Budapest, Hungary – The much-anticipated visit of Pope Francis to Hungary, on Sunday, highlighted stark differences between the Holy Father’s views and the stance of the Hungarian government, particularly on the issues of diversity and migration.
Pope Francis delivers plea for fraternity and diversity during Hungary visit
Visiting Budapest for a seven-hour stop before traveling to neighbouring Slovakia, Pope Francis met on Sunday with the country’s political leaders, including Prime Minister Viktor Orban and President Janos Ader, before presiding over the closing Mass of the International Eucharistic Congress, on Heroes’ Square.
During the open-air mass, which according to organizers gathered up to 100,000 people, the Argentinian pope urged the crowd of faithful to be “open” and “considerate” in line with the Christian spirit of tolerance and mutual respect for people from different cultures. “Religious sentiment has been the lifeblood of this nation, so attached to its roots. Yet the cross, planted in the ground, not only invites us to be well-rooted, it also raises and extends its arms towards everyone,” he said.
Warning of the resurgence of antisemitism in Europe, Francis, 84, also urged Christians, Jews and people of other faiths to be fraternal with one another, “so that outbursts of hatred that would destroy fraternity will never prevail”.
Talking to the country’s bishops, Pope Francis further argued that “attachment to one’s own identity must never become a motive of hostility and contempt for others, but rather an aid to dialogue with different cultures.”
“In the face of cultural, ethnic, political and religious diversity, we can either retreat into a rigid defense of our supposed identity, or become open to encountering others and cultivating together the dream of a fraternal society,” he added.
Opposing views in the spotlight
Some saw the pope’s remarks as a veiled criticism of Orban’s anti-migrant policies, which have long clashed with Francis’ repeated pleas for greater tolerance and his criticism of “national populism”, which Orban’s Hungary is seen as a prime example of.
More broadly, his calls for Catholics to respect diversity in all its forms has been perceived as a rebuke of Orban’s rule, which critics say has taken an increasingly authoritarian turn.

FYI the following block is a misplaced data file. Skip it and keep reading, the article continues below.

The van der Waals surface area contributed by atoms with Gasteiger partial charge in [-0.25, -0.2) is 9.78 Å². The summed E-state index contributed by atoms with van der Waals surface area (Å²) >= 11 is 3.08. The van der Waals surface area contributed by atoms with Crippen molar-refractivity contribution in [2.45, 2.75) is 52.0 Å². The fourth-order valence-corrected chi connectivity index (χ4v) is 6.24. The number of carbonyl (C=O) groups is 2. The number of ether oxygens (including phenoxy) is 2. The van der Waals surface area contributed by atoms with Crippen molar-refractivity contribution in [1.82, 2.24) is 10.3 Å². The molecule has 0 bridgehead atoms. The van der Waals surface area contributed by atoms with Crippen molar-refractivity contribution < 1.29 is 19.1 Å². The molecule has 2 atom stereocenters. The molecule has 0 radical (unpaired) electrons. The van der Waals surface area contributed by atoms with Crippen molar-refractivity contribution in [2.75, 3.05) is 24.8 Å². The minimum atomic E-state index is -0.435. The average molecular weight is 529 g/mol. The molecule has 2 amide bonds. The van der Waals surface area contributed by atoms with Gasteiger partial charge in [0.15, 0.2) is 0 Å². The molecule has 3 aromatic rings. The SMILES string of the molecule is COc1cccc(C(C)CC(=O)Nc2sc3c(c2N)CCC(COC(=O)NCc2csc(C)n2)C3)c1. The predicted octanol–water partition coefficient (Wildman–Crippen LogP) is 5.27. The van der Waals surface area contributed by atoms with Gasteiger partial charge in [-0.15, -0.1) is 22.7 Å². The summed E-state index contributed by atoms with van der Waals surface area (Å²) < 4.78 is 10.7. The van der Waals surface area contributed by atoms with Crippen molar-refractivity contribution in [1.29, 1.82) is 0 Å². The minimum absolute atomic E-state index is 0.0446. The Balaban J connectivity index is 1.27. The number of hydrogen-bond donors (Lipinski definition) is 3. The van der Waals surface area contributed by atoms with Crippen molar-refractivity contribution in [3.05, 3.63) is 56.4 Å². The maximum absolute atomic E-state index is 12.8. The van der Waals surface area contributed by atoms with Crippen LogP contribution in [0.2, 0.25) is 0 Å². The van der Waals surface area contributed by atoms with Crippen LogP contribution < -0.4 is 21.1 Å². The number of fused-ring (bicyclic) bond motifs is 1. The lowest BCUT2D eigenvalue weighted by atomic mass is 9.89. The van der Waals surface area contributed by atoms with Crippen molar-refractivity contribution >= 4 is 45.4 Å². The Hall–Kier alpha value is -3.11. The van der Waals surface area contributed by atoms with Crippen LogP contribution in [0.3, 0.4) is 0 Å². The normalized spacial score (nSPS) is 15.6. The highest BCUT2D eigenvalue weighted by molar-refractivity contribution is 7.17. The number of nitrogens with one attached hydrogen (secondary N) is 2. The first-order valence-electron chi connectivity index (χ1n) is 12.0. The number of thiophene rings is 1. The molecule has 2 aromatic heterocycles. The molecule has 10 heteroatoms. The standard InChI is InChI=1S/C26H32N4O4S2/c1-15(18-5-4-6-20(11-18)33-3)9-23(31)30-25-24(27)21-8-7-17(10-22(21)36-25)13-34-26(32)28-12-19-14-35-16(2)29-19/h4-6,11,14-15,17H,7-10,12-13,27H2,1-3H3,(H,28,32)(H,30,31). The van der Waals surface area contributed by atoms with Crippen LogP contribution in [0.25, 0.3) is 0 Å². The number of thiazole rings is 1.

Following the announcement of the pope’s Central European tour, his first foreign trip since undergoing surgery in July, reports claimed the visit would not include a meeting with Orban due to the two men’s seemingly irreconcilable views, and over fears his visit would be instrumentalized by the Prime Minister, a self-declared defender of Christian values, ahead of key elections next spring.
These rumours were rapidly dismissed, although many still felt offended by the brevity of his trip in comparison with Slovakia, where he has now embarked on an official state visit of three days.
Church officials insisted both visits were of a fundamentally different nature, but some sources have alleged that the Vatican turned down offers for a longer stay in Hungary.
Orban offers Pope symbolically charged gift
Pope Francis and Orban eventually did meet yesterday for a 40-minute meeting spent in a “cordial atmosphere”, according to Vatican officials. Even though migration was not on the official agenda of the meeting, the Hungarian government also did not miss the opportunity to get its message across.
On Facebook, PM Orban wrote “I asked Pope Francis not to let Christian Hungary perish”, hinting to his oft-repeated message that Christian civilization in Europe was under threat of destruction, both from outside (migration) and inside forces (“leftist” liberal values).
But what appeared as the most loaded symbol was the gift offered to Pope Francis: a copy of a 1243 letter from Hungarian King Bela IV, asking then Pope Innocent IV for help and assistance in resisting the Mongol invasion of Hungary and Europe.
“There are many similarities between the situation at that time and today… we should learn from history,” Balazs Orban, a deputy minister for the PM, wrote on his Facebook page to explain the present’s significance.